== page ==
Making BIM with Autodesk Revit Architecture

Autodesk Revit Architecture was almost solely created for BIM (building information modeling). BIM is a way for architects and designers to stay on top of projects by figuring out the end result before construction has even begun on a building. This program is geared towards professionals, especially those in the architecture and construction fields.

Step 1: Using the BIM Feature

With Autodesk Revit Architecture’s BIM feature, users can stay up-to-date on all changes made to designs via the automatic update tool, which helps managers and teams better deal with change management. It will also ensure that all teams are on the same page and improve overall documentation. Further, this tool can be used to deal with clash detections (where two or more materials come in contact or overlap each other), sustainable design creation, planning and fabrication.

Another way that the BIM feature helps teams is by allowing teams to analyze building forms early in the process. This will help teams understand and get clarification on project areas and work volumes. This tool can also be used to analyst energy use and conduct day-lighting.

The program also keeps track of schedules, and drawing sheets and models. Any changes made to one model is updated to all models in the system. This helps ensure that all teams are working off of the same information, reducing the incidence of mistakes or oversights.

Step 2: Transforming Designs into Buildings

Perhaps the standout feature for the BIM tool is the ability to translate conceptual drawings into fully formed building designs. The tool is quite interactive, allowing users to add actual walls, roofs, floors and the like to their building. This will give teams a better idea of the actual space involved in the project and the gross area of each floor.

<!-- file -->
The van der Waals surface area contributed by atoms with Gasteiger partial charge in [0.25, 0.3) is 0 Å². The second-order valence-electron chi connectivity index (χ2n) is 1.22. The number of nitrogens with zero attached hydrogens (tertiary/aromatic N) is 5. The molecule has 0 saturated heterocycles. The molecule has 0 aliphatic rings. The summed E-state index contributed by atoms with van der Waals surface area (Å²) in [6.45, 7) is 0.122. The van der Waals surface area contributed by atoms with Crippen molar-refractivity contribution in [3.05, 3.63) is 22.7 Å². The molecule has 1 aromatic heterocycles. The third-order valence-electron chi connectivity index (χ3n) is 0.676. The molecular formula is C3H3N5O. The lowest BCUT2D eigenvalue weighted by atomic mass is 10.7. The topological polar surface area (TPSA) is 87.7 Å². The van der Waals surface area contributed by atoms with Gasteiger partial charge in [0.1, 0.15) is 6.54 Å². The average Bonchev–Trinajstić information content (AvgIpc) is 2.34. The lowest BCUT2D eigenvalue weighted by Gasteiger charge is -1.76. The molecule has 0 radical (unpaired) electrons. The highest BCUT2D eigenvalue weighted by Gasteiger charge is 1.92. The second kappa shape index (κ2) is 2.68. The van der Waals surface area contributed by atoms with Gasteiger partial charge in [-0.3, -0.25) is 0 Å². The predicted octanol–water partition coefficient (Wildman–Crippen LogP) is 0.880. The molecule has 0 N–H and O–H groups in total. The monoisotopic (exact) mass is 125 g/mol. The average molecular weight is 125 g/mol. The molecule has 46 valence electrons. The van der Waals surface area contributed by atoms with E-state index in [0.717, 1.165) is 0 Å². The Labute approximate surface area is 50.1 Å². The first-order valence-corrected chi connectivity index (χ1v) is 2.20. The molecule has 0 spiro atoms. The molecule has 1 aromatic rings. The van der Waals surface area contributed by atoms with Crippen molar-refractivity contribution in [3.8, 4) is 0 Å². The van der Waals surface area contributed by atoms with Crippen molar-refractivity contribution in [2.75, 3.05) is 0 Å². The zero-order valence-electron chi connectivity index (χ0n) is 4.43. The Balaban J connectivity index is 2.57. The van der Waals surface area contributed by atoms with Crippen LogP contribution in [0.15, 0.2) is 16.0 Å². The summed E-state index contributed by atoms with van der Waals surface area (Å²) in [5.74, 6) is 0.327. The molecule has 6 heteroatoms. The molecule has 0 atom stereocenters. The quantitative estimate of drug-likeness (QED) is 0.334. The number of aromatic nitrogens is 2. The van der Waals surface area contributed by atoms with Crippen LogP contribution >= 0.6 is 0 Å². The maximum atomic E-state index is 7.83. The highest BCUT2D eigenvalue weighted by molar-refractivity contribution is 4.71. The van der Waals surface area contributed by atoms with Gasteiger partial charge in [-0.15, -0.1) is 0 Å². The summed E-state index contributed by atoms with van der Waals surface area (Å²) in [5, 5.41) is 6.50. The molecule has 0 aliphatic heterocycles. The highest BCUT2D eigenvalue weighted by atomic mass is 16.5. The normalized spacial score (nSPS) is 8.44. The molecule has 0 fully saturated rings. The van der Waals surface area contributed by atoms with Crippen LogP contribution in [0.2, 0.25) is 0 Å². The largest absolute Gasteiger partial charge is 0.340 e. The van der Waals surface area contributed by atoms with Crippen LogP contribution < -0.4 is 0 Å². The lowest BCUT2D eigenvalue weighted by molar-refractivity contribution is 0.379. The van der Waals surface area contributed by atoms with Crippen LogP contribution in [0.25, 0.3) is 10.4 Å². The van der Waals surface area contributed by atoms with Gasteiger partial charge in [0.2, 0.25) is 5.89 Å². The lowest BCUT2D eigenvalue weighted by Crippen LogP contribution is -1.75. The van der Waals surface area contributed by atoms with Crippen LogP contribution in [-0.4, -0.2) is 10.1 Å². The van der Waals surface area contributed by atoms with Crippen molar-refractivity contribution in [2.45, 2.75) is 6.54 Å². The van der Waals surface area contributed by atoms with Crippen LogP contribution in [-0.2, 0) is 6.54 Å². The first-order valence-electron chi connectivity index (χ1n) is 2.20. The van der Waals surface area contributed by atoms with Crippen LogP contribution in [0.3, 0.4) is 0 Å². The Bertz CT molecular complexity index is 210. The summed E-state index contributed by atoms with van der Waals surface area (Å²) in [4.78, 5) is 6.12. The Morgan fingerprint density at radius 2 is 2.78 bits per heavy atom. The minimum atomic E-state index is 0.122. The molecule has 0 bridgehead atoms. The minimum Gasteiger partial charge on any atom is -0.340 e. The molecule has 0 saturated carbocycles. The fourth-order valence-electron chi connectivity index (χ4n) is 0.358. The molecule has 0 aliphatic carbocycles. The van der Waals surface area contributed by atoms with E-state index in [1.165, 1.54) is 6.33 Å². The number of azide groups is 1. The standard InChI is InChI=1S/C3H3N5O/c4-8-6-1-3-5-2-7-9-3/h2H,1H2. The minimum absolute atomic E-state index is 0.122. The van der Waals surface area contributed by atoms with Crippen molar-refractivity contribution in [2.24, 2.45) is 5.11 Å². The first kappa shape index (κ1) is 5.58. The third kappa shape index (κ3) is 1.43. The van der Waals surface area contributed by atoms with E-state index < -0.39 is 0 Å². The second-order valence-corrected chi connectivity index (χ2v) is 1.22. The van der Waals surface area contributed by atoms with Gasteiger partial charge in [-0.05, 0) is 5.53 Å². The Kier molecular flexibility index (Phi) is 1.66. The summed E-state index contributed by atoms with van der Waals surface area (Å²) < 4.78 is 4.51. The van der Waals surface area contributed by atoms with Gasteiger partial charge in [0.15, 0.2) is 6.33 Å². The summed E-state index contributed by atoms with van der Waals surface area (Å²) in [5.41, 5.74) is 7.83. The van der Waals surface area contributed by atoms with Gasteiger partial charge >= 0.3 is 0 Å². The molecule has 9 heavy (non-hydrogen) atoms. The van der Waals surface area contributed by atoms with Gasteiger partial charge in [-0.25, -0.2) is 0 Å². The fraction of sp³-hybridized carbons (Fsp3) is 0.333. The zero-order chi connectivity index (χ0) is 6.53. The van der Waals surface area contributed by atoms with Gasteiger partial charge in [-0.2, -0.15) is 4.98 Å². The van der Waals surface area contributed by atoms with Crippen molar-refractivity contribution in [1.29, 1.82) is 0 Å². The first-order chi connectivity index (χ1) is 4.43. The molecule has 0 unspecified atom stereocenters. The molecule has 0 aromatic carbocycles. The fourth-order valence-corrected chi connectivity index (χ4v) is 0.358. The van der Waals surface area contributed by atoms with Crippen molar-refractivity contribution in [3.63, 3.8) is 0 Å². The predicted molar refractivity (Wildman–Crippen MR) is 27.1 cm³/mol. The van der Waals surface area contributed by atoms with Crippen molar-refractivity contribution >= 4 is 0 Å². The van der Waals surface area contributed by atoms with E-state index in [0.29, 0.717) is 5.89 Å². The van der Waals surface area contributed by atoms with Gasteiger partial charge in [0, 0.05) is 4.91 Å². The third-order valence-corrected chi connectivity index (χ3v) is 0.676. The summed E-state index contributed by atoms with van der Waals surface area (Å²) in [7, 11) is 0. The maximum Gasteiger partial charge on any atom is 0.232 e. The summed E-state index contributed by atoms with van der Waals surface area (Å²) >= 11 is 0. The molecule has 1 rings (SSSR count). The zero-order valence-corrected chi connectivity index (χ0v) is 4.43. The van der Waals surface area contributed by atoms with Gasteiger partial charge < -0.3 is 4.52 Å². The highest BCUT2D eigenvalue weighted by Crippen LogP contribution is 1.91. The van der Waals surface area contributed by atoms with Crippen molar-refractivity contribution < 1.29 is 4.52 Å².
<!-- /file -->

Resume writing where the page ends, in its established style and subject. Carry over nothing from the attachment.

These designs can be created in 2D or 3D. Plus, the system can also use conceptual drawings or maps from other programs, including AutoCAD, Autodesk, AutoDesSys, Maya, McNeel Rhinoceros, ACIS, Google SketchUps and NURB applications.

Step 3: Project Estimation

One of the biggest problems when it comes to creating buildings is the over-estimating or under-estimating of needed materials. Autodesk Revit Architecture helps with this via the Material Takeoff tool. This system can be used to come up with exact estimate of needed materials, and it can track available materials. This tool is especially important when creating sustainable projects since the goal is not to waste anything.

The Material Takeoff tool also uses the change management interface, ensuring that when the quantity of current or needed materials changes that it is updated across the entire system.

 Step 4: Using the Interface

The user interface is what sets the Autodesk Revit Architecture software system apart from other BIM software programs. The most often used features are right on the tool bar and some that people may not be familiar with, but will vastly improve efficiency. There is no need to go into menus and search for the needed feature, allowing for more efficient use of time.